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Kidney Int. 2012 Jan;81(2):179-89. doi: 10.1038/ki.2011.277. Epub 2011 Sep 7.

Cysteamine therapy delays the progression of nephropathic cystinosis in late adolescents and adults.

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Department of Nephrology, Necker-Enfants Malades Hospital, Paris, France.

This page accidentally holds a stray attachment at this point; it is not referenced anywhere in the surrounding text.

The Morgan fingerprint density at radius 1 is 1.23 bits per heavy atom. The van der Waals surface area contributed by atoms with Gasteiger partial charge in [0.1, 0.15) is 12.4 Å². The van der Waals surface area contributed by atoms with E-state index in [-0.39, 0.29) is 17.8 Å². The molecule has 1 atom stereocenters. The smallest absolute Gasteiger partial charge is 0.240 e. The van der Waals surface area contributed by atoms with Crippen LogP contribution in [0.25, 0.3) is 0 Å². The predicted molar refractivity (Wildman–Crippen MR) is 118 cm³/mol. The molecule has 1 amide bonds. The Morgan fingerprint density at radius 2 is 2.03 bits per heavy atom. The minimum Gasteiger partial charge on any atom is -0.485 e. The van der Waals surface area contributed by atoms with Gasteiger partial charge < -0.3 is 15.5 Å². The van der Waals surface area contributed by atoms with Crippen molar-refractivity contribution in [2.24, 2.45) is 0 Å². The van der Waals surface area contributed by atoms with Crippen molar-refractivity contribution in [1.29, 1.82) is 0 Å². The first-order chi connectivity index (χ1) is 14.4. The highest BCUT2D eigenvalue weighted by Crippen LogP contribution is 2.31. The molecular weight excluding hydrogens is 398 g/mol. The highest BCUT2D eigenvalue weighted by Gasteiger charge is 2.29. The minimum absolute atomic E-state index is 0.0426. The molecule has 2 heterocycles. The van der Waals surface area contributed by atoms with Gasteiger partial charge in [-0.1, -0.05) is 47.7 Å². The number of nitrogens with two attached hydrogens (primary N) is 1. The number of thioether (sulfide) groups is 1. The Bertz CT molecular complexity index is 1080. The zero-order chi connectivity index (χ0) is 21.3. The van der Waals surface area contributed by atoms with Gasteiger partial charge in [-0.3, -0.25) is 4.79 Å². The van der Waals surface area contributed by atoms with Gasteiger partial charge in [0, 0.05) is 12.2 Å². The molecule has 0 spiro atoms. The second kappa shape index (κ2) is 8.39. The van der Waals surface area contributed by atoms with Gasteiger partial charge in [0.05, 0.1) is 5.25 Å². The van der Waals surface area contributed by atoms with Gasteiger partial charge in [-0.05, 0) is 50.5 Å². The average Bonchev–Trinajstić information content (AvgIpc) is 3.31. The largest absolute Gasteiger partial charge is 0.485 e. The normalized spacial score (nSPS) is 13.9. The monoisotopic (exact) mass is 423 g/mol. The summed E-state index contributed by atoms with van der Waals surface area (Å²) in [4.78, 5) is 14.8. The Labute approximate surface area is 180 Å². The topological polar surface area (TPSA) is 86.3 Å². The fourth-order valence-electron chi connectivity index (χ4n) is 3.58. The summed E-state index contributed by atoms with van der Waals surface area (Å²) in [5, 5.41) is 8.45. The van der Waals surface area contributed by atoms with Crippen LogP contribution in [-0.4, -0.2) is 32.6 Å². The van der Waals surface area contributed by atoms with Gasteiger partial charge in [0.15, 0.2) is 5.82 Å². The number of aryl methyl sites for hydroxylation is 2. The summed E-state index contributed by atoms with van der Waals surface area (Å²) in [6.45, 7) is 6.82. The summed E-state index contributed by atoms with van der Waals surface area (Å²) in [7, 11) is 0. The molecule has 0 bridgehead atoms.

Nephropathic cystinosis is a multisystem autosomal recessive disease caused by cystine accumulation, which is usually treated by oral cysteamine. In order to determine long-term effects of this therapy, we enrolled 86 adult patients (mean age 26.7 years) diagnosed with nephropathic cystinosis, 75 of whom received cysteamine. Therapy was initiated at a mean age of 9.9 years with a mean duration of 17.4 years. By last follow-up, 78 patients had end-stage renal disease (mean age 11.1 years), 62 had hypothyroidism (mean age 13.4), 48 developed diabetes (mean age 17.1 years), and 32 had neuromuscular disorders (mean age 23.3 years). Initiating cysteamine therapy before 5 years of age significantly decreased the incidence and delayed the onset of end-stage renal disease, and significantly delayed the onset of hypothyroidism, diabetes, and neuromuscular disorders. The development of diabetes and hypothyroidism was still significantly delayed, however, in patients in whom therapy was initiated after 5 years of age, compared with untreated patients. The life expectancy was significantly improved in cysteamine-treated versus untreated patients. Thus, cysteamine decreases and delays the onset of complications and improves life expectancy in cystinosis. Hence, cysteamine therapy should be introduced as early as possible during childhood and maintained lifelong.

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